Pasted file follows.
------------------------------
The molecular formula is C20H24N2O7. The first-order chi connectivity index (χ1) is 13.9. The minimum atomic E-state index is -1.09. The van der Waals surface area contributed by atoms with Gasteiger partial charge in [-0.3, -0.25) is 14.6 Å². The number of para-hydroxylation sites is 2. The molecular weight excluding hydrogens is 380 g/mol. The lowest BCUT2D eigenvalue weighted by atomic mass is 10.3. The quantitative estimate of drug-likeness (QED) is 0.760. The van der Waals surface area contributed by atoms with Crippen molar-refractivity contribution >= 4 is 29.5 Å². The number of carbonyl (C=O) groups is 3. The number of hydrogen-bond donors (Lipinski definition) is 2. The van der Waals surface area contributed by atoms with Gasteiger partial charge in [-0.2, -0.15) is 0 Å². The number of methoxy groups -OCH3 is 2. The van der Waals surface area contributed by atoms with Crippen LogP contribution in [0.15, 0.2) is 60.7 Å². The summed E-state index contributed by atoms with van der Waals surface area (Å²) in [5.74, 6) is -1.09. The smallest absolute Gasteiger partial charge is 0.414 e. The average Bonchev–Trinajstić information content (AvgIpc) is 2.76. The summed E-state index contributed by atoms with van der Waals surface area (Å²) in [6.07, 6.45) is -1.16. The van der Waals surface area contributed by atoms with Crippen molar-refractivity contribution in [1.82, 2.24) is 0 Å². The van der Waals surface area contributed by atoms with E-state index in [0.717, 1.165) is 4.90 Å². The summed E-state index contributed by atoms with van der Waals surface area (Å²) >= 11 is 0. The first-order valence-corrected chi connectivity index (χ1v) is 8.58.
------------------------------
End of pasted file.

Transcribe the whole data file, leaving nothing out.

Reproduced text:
The molecular formula is C20H24N2O7. The first-order chi connectivity index (χ1) is 13.9. The minimum atomic E-state index is -1.09. The van der Waals surface area contributed by atoms with Gasteiger partial charge in [-0.3, -0.25) is 14.6 Å². The number of para-hydroxylation sites is 2. The molecular weight excluding hydrogens is 380 g/mol. The lowest BCUT2D eigenvalue weighted by atomic mass is 10.3. The quantitative estimate of drug-likeness (QED) is 0.760. The van der Waals surface area contributed by atoms with Crippen molar-refractivity contribution >= 4 is 29.5 Å². The number of carbonyl (C=O) groups is 3. The number of hydrogen-bond donors (Lipinski definition) is 2. The van der Waals surface area contributed by atoms with Gasteiger partial charge in [-0.2, -0.15) is 0 Å². The number of methoxy groups -OCH3 is 2. The van der Waals surface area contributed by atoms with Crippen LogP contribution in [0.15, 0.2) is 60.7 Å². The summed E-state index contributed by atoms with van der Waals surface area (Å²) in [5.74, 6) is -1.09. The smallest absolute Gasteiger partial charge is 0.414 e. The average Bonchev–Trinajstić information content (AvgIpc) is 2.76. The summed E-state index contributed by atoms with van der Waals surface area (Å²) in [6.07, 6.45) is -1.16. The van der Waals surface area contributed by atoms with Crippen molar-refractivity contribution in [1.82, 2.24) is 0 Å². The van der Waals surface area contributed by atoms with E-state index in [0.717, 1.165) is 4.90 Å². The summed E-state index contributed by atoms with van der Waals surface area (Å²) >= 11 is 0. The first-order valence-corrected chi connectivity index (χ1v) is 8.58.